But despite the disappointment on headline payrolls, other metrics within the report were as strong or even stronger than economists anticipated. The unemployment rate improved more than expected to 3.9% or the best level since February 2020's 50-year low of 3.5% before the pandemic.

Meanwhile, the labor force participation rate saw an upward revision to 61.9% for November and held at this level in December. This was a good sign given that the size of the civilian labor force remained 2 million lower than pre-pandemic levels. 

Michael Pearce, the senior U.S. economist for Capital Economics, wrote a note on Friday.

"While the 199,000 gain in non-farm payrolls once again disappointed the consensus, a much larger gain in the household measure of employment and a tepid rise in participation pushed the unemployment rate back below 4%."

 "Together with another exceptionally strong monthly increase in wages, that raises the odds the [Federal Reserve] brings forward plans to raise interest rates and run down its balance sheet this year."

However, according to the numbers reported, all the positives have been muted. A record 4.5 million Americans quit their jobs in November.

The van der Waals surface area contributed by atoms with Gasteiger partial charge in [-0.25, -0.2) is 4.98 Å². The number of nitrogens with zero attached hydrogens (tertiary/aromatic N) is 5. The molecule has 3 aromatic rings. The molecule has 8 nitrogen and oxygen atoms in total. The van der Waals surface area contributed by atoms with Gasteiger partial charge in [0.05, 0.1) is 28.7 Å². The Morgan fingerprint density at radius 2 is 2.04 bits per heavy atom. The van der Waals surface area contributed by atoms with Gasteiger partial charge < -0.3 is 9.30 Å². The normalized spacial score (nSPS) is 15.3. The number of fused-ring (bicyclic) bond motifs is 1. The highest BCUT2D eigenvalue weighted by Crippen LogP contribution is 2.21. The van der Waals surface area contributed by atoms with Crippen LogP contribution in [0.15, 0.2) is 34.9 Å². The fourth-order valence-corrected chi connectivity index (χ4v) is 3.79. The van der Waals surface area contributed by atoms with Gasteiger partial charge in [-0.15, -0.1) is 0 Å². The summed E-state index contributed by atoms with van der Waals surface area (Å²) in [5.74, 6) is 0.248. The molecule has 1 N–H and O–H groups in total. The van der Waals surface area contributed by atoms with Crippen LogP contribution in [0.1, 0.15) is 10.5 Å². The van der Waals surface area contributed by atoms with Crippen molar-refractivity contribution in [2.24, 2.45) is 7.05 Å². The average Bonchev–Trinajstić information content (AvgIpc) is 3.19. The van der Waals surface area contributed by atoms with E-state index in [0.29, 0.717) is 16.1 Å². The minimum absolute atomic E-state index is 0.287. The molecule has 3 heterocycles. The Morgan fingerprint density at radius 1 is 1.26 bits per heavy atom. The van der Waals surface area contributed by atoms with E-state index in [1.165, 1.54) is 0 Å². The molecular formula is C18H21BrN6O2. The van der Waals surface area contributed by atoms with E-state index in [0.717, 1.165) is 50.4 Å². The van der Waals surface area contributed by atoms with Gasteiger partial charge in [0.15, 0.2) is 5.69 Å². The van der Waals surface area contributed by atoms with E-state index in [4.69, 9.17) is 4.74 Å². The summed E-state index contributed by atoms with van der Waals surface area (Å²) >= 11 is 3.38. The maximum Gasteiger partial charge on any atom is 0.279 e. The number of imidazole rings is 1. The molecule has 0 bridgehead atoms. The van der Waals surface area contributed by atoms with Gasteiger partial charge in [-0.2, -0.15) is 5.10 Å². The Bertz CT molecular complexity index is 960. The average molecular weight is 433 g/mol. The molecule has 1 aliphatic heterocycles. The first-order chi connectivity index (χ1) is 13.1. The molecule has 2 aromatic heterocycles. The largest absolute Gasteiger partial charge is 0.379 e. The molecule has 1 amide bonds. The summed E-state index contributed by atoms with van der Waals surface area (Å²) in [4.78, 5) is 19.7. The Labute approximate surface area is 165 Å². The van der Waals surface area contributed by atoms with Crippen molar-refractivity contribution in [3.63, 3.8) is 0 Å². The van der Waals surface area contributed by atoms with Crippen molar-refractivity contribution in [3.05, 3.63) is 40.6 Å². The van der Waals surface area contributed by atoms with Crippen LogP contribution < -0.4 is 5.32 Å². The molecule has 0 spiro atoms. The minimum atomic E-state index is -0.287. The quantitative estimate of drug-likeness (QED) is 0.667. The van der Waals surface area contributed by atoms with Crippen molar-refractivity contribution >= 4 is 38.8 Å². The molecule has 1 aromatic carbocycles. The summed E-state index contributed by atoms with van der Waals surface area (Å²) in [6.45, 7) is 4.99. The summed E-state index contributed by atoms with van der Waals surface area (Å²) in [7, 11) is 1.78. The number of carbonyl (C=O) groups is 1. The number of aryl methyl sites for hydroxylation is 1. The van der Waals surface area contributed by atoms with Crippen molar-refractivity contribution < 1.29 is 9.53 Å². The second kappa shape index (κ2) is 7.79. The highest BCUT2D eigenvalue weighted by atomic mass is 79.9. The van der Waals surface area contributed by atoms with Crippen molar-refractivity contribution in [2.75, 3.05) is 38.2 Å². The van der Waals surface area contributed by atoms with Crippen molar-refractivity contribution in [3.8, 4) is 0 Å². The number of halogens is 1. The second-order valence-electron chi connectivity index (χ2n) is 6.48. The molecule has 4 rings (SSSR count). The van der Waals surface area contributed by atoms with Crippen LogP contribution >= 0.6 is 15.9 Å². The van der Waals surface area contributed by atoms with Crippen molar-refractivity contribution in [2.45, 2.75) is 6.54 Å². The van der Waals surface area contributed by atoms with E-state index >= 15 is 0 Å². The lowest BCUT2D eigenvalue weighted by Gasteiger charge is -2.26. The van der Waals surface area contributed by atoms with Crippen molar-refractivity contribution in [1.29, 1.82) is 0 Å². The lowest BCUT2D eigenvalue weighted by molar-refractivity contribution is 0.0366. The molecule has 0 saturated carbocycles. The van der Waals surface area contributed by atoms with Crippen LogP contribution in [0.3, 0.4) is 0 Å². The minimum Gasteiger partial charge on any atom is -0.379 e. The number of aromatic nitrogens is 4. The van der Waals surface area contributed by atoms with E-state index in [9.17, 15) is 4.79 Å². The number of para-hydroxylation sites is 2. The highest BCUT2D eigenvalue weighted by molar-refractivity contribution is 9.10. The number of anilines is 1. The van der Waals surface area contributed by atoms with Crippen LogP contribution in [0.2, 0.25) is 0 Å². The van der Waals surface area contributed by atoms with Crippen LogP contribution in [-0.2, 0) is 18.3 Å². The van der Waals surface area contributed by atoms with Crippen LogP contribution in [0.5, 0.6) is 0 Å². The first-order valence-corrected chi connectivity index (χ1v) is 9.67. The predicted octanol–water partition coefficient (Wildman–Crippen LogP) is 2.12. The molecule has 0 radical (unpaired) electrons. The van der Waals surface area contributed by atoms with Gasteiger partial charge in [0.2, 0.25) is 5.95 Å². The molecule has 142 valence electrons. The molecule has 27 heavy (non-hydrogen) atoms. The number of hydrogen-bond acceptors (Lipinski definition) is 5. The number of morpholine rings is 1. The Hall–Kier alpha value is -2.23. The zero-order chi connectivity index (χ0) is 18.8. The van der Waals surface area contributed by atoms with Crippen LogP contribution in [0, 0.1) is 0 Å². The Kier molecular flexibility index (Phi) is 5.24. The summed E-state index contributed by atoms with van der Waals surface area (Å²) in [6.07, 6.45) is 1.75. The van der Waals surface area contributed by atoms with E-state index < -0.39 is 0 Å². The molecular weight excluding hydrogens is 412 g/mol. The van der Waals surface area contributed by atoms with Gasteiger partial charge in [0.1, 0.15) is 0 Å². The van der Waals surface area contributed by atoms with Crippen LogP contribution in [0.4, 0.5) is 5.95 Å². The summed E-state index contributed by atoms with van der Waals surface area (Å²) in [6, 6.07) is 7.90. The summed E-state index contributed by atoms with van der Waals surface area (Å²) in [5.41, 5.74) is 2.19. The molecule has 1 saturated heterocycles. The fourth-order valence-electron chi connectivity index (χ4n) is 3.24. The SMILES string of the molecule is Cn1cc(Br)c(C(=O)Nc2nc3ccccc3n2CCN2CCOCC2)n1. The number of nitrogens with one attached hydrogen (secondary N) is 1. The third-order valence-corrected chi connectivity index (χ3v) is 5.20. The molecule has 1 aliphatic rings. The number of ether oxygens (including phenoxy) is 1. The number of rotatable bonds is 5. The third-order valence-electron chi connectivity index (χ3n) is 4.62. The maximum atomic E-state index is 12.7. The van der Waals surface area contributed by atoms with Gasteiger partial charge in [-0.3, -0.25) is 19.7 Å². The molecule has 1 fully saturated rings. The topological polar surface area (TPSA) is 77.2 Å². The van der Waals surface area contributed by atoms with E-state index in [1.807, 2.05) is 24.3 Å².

The average hourly wage increaseed by a better than expected to a 0.6% month-over-month in December. Based on a year-over-year basis, average hourly wages were up 4.7% in December, or well above the 4.2% increase expectd by economists. This positively impacts the wage front as employers ratchet up salaries to keep their employees and hire new ones.

While these wage increases may add to concerns about inflation that have held up Biden's "Build Back Better" spending legislation, the Omicron variant and now concerns over Flurona a combination of the flu and Omicron, which appears to be slowing down the economic recovery, maybe enough to persuade Senator Joe Manchin (D-WV) to negotiate a viable "Build Back Better" compromise that will pass later this month.

 

                     December jobs report falls far short of estimates, unemployment rate dips to 3.9%